Many conlanging projects begin with a simple premise that violates the inherited conventions of linguistics in some new way. Aeo uses only vowels. Kēlen has no verbs. Toki Pona, a language inspired by Taoist ideals, was designed to test how simple a language could be. It has just a hundred and twenty-three words and fourteen basic sound units. Brithenig is an answer to the question of what English might have sounded like as a Romance language, if vulgar Latin had taken root on the British Isles. Láadan, a feminist language developed in the early nineteen-eighties, includes words like radíidin, defined as a “non-holiday, a time allegedly a holiday but actually so much a burden because of work and preparations that it is a dreaded occasion; especially when there are too many guests and none of them help.”

The underlying structure of the language is largely glossed over, although the broad brush strokes are compelling. Most languages have cool tools, little aspects that make it more interesting than other languages, be it situational or grammatical or in lexicon. In Ithkuil Quijada attempted to bring together all of these linguistic wonders into a single language – and then, having read the cognitive linguists George Lakoff and Mark Johnson’s “Metaphors We Live By,” attempted to make a language precise, to remove the need for metaphor.

Quijada opened his presentation the next morning by showing an image of Marcel Duchamp’s “Nude Descending a Staircase, No. 2,” a seminal work of Cubist painting, which captures a figure in motion with abstract lines and planes. It’s not an easy work to describe in any language, but Quijada wanted to demonstrate how one would attempt the task in Ithkuil.

He began with several of the language’s root words: -QV- for person, -GV- for clothing, -TN- for an implement that counters gravity, and -GW- for ambulation, and showed how to transform those roots through each of the language’s twenty-two grammatical categories to arrive at the six-word sentence “Aukkras êqutta ogvëuļa tnou’elkwa pal-lši augwaikštülnàmbu,” which translates roughly to “An imaginary representation of a nude woman in the midst of descending a staircase in a step-by-step series of tightly integrated ambulatory bodily movements which combine into a three-dimensional wake behind her, forming a timeless, emergent whole to be considered intellectually, emotionally, and aesthetically.”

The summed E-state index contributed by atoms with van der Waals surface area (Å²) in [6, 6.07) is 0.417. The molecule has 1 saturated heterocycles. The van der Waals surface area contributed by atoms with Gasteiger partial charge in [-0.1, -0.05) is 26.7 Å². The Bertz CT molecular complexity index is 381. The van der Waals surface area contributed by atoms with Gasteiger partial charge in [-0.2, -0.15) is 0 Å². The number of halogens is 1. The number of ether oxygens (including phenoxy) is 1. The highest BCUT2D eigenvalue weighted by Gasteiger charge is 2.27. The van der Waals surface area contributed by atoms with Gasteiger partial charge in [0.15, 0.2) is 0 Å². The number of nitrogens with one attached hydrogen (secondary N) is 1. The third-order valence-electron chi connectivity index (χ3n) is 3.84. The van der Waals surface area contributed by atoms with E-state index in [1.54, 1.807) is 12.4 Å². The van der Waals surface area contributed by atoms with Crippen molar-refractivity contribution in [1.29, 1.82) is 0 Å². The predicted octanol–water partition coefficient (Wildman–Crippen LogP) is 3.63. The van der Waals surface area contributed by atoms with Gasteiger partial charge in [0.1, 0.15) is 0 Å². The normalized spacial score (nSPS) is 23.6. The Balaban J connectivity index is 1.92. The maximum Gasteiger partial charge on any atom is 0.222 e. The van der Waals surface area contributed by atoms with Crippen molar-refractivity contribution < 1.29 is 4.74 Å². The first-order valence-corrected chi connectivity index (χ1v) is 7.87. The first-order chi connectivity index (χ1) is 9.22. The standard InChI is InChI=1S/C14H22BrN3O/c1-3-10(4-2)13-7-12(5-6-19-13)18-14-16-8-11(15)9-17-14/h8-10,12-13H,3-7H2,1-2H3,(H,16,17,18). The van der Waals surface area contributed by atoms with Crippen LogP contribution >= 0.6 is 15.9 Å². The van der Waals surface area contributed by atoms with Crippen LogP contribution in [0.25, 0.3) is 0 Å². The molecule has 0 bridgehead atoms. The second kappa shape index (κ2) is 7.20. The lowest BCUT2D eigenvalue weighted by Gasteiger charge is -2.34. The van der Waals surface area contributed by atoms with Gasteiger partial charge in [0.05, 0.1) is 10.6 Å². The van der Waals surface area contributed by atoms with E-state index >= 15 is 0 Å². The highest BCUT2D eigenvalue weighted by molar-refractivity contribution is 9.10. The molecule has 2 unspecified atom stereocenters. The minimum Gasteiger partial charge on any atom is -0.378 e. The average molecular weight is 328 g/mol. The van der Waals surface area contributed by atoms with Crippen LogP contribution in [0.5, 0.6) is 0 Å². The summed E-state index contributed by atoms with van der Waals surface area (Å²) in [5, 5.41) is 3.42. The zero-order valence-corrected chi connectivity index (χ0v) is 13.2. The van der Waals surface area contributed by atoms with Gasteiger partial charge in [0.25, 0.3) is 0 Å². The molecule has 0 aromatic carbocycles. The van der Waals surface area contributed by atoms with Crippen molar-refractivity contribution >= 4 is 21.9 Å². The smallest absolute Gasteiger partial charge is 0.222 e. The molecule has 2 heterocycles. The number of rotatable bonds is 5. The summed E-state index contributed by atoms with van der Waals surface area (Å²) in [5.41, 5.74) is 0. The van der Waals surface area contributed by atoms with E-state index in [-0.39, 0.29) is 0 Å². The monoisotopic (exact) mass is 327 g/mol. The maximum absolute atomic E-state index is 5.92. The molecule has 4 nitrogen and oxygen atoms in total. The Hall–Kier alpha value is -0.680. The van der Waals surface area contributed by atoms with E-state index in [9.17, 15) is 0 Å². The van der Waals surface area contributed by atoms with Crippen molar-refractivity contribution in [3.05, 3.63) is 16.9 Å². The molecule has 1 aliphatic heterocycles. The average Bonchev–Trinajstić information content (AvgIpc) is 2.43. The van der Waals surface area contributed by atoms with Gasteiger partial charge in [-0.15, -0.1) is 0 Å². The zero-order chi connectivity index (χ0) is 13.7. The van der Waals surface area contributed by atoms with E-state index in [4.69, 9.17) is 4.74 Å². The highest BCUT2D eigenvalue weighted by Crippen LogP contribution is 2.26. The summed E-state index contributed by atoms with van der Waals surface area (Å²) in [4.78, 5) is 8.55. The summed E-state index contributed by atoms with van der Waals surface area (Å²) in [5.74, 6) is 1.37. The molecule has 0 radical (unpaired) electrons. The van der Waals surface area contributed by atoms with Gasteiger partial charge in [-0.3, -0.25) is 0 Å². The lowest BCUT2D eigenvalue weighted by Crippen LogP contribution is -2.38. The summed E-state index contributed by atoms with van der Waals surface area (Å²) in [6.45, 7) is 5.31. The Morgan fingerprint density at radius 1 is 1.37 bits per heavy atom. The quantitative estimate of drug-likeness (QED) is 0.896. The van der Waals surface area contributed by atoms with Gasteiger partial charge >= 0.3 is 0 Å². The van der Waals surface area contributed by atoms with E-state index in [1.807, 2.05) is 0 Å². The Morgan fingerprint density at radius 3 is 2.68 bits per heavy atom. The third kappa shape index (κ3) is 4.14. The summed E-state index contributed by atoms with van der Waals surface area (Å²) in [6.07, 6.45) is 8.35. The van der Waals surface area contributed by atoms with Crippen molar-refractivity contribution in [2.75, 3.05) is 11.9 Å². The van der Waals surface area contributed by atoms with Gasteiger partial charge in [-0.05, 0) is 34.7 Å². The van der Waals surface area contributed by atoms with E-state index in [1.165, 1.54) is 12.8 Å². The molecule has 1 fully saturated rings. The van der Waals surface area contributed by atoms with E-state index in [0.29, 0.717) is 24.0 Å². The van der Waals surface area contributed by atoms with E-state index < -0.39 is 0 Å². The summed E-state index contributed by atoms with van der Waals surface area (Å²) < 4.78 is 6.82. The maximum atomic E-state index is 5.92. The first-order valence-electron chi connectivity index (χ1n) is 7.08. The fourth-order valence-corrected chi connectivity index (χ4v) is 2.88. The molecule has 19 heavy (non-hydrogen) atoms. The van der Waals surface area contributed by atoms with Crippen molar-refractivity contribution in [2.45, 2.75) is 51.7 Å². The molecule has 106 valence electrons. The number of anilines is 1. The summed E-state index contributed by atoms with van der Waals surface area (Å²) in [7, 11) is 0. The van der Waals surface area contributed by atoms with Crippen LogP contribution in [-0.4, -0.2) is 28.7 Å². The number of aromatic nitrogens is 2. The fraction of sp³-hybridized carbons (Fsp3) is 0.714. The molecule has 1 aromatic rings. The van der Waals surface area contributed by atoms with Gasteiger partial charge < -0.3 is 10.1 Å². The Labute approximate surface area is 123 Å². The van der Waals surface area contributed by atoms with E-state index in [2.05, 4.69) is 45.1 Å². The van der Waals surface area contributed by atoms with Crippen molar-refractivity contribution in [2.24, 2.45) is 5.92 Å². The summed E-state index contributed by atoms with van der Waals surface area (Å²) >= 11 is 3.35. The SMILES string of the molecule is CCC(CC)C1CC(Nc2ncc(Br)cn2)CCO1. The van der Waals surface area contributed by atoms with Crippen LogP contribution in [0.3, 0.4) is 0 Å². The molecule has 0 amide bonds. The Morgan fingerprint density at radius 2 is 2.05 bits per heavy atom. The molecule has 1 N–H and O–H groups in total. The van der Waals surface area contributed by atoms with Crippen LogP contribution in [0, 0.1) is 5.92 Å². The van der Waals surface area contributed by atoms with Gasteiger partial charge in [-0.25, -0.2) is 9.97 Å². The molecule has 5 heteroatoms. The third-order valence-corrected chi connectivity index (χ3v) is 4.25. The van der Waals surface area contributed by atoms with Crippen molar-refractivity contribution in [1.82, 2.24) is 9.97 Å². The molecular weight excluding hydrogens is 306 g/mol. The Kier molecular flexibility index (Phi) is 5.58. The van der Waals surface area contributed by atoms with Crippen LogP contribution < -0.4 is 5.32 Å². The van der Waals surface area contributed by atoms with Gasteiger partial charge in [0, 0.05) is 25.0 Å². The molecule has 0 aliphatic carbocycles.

When Quijada is invited to the conference “Creative Technology: Perspectives and Means of Development,” to speak on Ithkuil, he discovers that it is now being used by an odd sect of quasi intellectuals based in a Buddhist state, influential on anti Semitic Ukrainian terrorists and using Ithkuil to literally think different.

“We think that when a person learns Ithkuil his brain works faster,” Vishneva told him, in Russian. She spoke through a translator, as neither she nor Quijada was yet fluent in their shared language. “With Ithkuil, you always have to be reflecting on yourself. Using Ithkuil, we can see things that exist but don’t have names, in the same way that Mendeleyev’s periodic table showed gaps where we knew elements should be that had yet to be discovered.”

Really makes Esperanto seem so run of the mill, doesn’t it?

You can read Quijada’s text online Ithkuil: A Philosophical Design for a Hypothetical Language or purchase the 450 page book from the same site.